The Chief executive of Link, a company that specialised in providing vocational training, wrote that a contract with North Derbyshire Tertiary College would "make us a packet of moolah just at a time when we needed it".
The statement, in a memo Mike Gordon wrote in September 1995 when the company was negotiating with the college, was one he now regretted. But he told the High Court in Manchester: "The contract would have made us money. Otherwise I wouldn't have entered into it."
Link is suing North Derbyshire Tertiary College for #163;3.2 million after a dispute over a franchise. The company claims it successfully delivered NVQ courses for 7,000 students and is entitled to be paid for its work. The college has paid #163;663,000 and says that is all it owes.
Mr Gordon told the court his company's operating team were enthusiastic for the job and he believed it was important from a commercial point of view.
He said: "I was very interested in doing this deal because several of our competitors were going into our customers and were offering college funding for the training of people 25 years-plus. By doing that they were then putting into the minds of customers the fact they could also do TEC (training and enterprise council) work and that was our main core business."
In a presentation to Link's board of directors, Mr Gordon emphasised the advantage of the contract. It would bring in #163;1m profit, use existing premises, materials and people and would attract new customers and maximise the core business.
He agreed with Philip Raynor QC, counsel for the college, that when Link ran courses for TECs, there was no requirement to deliver a set amount of hours per student. To meet Further Education Funding Council targets for full-time student funding there had to be 450 learning hours.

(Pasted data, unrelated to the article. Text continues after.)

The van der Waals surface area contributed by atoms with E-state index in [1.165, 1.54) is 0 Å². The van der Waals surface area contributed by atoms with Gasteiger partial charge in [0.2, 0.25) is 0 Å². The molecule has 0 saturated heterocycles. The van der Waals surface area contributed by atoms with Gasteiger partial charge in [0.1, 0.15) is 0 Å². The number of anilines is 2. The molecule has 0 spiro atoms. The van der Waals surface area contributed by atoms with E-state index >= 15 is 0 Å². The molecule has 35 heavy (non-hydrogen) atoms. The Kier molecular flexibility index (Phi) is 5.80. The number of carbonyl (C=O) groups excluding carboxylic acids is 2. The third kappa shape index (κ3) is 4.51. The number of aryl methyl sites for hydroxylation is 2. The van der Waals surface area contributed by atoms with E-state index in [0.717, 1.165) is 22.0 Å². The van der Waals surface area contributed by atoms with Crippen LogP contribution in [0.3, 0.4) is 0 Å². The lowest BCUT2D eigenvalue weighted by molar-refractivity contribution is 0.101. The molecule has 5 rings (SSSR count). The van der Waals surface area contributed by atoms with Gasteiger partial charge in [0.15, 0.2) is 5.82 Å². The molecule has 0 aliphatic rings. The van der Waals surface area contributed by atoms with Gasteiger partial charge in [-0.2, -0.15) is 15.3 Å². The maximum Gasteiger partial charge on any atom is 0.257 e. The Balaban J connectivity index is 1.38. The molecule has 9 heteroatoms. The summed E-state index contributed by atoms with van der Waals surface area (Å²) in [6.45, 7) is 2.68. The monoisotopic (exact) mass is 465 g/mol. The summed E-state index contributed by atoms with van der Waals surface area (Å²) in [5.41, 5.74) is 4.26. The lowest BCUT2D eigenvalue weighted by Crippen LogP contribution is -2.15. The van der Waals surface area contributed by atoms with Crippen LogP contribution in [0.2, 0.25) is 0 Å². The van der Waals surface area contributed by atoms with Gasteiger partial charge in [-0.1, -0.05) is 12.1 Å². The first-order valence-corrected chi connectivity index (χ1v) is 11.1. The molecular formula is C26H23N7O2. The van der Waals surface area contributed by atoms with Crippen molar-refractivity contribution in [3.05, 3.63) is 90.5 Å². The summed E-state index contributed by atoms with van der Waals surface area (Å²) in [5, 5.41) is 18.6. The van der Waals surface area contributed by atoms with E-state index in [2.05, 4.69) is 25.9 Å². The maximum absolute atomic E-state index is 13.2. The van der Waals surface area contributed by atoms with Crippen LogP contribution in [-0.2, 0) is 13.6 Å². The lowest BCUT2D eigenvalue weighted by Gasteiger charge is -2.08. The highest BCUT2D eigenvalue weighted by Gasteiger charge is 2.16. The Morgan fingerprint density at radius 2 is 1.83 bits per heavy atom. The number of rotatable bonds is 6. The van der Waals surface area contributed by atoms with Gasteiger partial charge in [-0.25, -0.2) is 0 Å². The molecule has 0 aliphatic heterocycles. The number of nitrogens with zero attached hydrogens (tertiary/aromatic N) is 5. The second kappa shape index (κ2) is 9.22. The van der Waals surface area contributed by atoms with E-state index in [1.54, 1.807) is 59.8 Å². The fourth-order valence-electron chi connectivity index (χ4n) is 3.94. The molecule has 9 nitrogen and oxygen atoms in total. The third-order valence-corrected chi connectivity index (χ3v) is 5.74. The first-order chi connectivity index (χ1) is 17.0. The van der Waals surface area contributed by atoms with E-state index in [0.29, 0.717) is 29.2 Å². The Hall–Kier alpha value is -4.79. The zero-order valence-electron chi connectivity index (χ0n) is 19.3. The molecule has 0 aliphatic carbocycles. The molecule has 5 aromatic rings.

But Mr Gordon revealed Link did not believe the college students would require as much personal attention as the TEC candidates because they were over 25 and in full-time employment. It all depended on each individual, he claimed.
A key element of the case is whether the 450 learning hours per student were actually delivered and whether hours with workplace mentors could count towards this. The college claims Link failed on both counts and it was unaware that mentoring sessions were being counted towards the 450 hours.
Link claims the college was aware it was using mentors. Gordon told the court he was told that the tertiary college had changed its previous objections and was prepared to accept mentors, the company's "normal method of delivery". Other colleges had ruled that such methods were unacceptable. Mr Gordon added: "Key for us all was that guided learning hours should be provided in the normal way through training consultants and workplace mentors."
According to its QC, Peter Smith, Link was to have been paid Pounds 600 for each student. The company argues that the college only challenged the way the courses were delivered after it became apparent the FEFC would not pay.
He added that his staff informed him that the college had gained approval from the FEFC for the method of delivery in June 1995 for courses that would start that academic year. Mr Raynor argued there was no reference to workplace mentoring in any documents until January 1996.
Mike Gordon confirmed a written note he had made on Christmas Day 1995 in which he stated that the paperwork from the workplaces where students were studying was "horrendous".
In the same document he had expressed surprise that neither the FEFC nor college wanted to visit the placements. His staff had also reported to him that there was a staff shortage but Mike Gordon told the court this was a general comment about the programme and did not refer to guided learning hours.
When in February 1996 an FEFC team visited to look at the franchising operation Mr Raynor claimed that an official, Jane Bracewell, made clear that workplace mentoring did not qualify for funding. Mike Gordon rejected that, saying no definitive statements were made at the meetings.
The case continues.